We aren’t going to tell you to vote against House Joint Resolution 4, the proposed constitutional amendment on Idaho’s Nov. 3 ballot.
As far as it goes, it’s a fairly benign proposal — freezing the Legislature to 35 districts, with two House members and one senator apiece.
It could be much worse.
For two decades, the task of realigning Idaho’s growing and shifting population to its 35 legislative districts and two congressional districts has been assigned to a citizens commission consisting of three Republicans and three Democrats.
It’s far from a simple job reaching a consensus about how to squeeze roughly the same number of people into each district in an odd-shaped state without splitting counties or dividing communities of interest.
The process tends to favor Republicans. Statewide, the GOP collects no more than 65 percent of the vote yet it elects more than 80 percent of legislative seats. Nonetheless, Republicans have been frustrated with their lack of dominance. So in 2019, they sought a constitutional amendment that would give them a seventh and deciding vote on the redistricting commission. Amid a popular backlash, the GOP withdrew the idea.
In its place is HJR 4.
If passed, it would eliminate the redistricting commission’s option of eliminating as many as five legislative districts in its quest for a system that represents the one-person one-vote doctrine.
HJR 4 enjoyed broad, bipartisan support. In the House, three members — including Reps. Heather Scott, R-Blanchard, Priscilla Giddings, R-White Bird, and John McCrostie, D-Garden City — voted no. Four senators — all Democrats including Minority Leader Michelle Stennett of Ketchum — opposed it.
Actually, there’s nothing magical about the 35-district model. Back in the 1980s, a court-ordered reapportionment plan added seven districts, swelling the House to 84 members and the Senate to 42. Lawmakers promptly persuaded voters to pass a constitutional amendment bringing the maximum size back down to 35 districts, beginning with the 1992 election.
Given Idaho’s growth spurt in the past decade, shrinking the Legislature makes no sense. The last thing you want to do is cram thousands more people into a smaller number of districts. All that would do is put even more distance between Idaho voters and their part-time representatives in Boise.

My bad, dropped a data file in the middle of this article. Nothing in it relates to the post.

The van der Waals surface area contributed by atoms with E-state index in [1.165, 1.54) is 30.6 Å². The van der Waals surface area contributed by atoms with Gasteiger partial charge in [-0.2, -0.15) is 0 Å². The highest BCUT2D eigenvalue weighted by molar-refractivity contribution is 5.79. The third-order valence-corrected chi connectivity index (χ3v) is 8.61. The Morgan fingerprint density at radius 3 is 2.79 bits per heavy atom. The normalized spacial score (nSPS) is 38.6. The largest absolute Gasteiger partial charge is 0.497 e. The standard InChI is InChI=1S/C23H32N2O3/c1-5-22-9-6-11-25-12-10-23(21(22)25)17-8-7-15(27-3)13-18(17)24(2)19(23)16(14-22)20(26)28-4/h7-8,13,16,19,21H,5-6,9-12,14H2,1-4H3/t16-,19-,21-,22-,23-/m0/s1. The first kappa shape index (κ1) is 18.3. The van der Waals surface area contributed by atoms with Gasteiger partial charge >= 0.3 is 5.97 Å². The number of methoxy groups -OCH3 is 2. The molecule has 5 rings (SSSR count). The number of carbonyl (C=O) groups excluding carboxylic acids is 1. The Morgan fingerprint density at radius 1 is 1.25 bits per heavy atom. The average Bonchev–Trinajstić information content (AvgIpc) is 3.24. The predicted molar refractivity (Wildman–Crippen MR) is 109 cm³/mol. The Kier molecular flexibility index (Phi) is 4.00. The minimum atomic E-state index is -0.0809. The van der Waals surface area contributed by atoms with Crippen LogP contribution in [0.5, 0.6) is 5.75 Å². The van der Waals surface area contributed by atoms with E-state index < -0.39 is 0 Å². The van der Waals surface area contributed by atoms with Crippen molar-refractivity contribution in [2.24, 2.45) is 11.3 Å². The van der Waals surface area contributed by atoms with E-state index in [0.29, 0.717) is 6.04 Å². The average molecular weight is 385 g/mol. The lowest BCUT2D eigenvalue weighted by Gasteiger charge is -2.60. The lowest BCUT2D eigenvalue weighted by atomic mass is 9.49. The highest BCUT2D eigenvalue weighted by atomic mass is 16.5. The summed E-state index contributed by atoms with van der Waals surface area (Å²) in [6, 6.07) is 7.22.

Given the expansion of Idaho’s urban centers in the Treasure Valley, eastern Idaho and Kootenai County, reapportionment is going to work a hardship on rural and slow-growth areas, including north central Idaho. Come this time in 2023, those urban areas will have more legislative seats at the expense of others.
Shrinking the Legislature would compound the certain loss of representation that is coming our way, with the inevitable result of even larger so-called “helicopter” districts — so named because a lawmaker would need a helicopter to reach all of his constituents. Case in point is the sprawling 7th Legislative District, which runs all the way from Bonner County to the Adams County line.
These helicopter districts are meant to maintain a rural voice by stringing sparsely populated counties together. Shrinking the number of districts probably would mean diluting the rural voice with more urban precincts — or what has happened more frequently, just the reverse.
That said, the idea of preventing the redistricting commission from even considering a smaller number of district is more than a little bit self-serving. The loss of five districts would put 15 lawmakers out of work.
The measure also is a missed opportunity. The state might benefit from a larger Legislature. Why aren’t we talking about adding five legislative districts?
Or, in the alternative, why not give half of a given district the right to elect its own House member?
There’s every reason to vote yes on HJR 4.
Don’t you wish it just had a little more to offer? — M.T.